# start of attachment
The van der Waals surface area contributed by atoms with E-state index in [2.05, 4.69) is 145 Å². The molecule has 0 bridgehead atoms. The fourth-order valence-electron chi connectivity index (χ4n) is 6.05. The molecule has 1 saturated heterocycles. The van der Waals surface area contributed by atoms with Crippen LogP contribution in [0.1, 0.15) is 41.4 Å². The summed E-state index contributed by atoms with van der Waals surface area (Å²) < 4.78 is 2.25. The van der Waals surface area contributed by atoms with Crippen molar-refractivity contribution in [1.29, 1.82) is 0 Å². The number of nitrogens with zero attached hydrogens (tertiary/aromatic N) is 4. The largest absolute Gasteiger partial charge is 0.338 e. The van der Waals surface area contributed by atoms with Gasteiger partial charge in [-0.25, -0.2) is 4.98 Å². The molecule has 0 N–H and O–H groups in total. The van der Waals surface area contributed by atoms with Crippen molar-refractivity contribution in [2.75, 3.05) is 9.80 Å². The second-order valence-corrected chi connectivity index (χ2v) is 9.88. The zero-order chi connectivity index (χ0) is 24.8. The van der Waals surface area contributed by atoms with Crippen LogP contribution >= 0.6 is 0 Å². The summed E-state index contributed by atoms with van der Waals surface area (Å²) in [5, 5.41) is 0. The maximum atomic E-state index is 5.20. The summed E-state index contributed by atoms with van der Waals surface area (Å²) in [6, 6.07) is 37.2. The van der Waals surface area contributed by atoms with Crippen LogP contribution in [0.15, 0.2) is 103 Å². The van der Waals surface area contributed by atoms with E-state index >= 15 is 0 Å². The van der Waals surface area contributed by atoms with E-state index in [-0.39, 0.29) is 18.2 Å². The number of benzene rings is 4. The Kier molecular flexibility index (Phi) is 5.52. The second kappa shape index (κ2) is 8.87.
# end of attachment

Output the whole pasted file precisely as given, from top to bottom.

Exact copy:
The van der Waals surface area contributed by atoms with E-state index in [2.05, 4.69) is 145 Å². The molecule has 0 bridgehead atoms. The fourth-order valence-electron chi connectivity index (χ4n) is 6.05. The molecule has 1 saturated heterocycles. The van der Waals surface area contributed by atoms with Crippen LogP contribution in [0.1, 0.15) is 41.4 Å². The summed E-state index contributed by atoms with van der Waals surface area (Å²) < 4.78 is 2.25. The van der Waals surface area contributed by atoms with Crippen molar-refractivity contribution in [1.29, 1.82) is 0 Å². The number of nitrogens with zero attached hydrogens (tertiary/aromatic N) is 4. The largest absolute Gasteiger partial charge is 0.338 e. The van der Waals surface area contributed by atoms with Gasteiger partial charge in [-0.25, -0.2) is 4.98 Å². The molecule has 0 N–H and O–H groups in total. The van der Waals surface area contributed by atoms with Crippen molar-refractivity contribution in [2.75, 3.05) is 9.80 Å². The second-order valence-corrected chi connectivity index (χ2v) is 9.88. The zero-order chi connectivity index (χ0) is 24.8. The van der Waals surface area contributed by atoms with Crippen LogP contribution >= 0.6 is 0 Å². The summed E-state index contributed by atoms with van der Waals surface area (Å²) in [5, 5.41) is 0. The maximum atomic E-state index is 5.20. The summed E-state index contributed by atoms with van der Waals surface area (Å²) in [6, 6.07) is 37.2. The van der Waals surface area contributed by atoms with Crippen LogP contribution in [0.15, 0.2) is 103 Å². The van der Waals surface area contributed by atoms with E-state index >= 15 is 0 Å². The van der Waals surface area contributed by atoms with E-state index in [-0.39, 0.29) is 18.2 Å². The number of benzene rings is 4. The Kier molecular flexibility index (Phi) is 5.52. The second kappa shape index (κ2) is 8.87.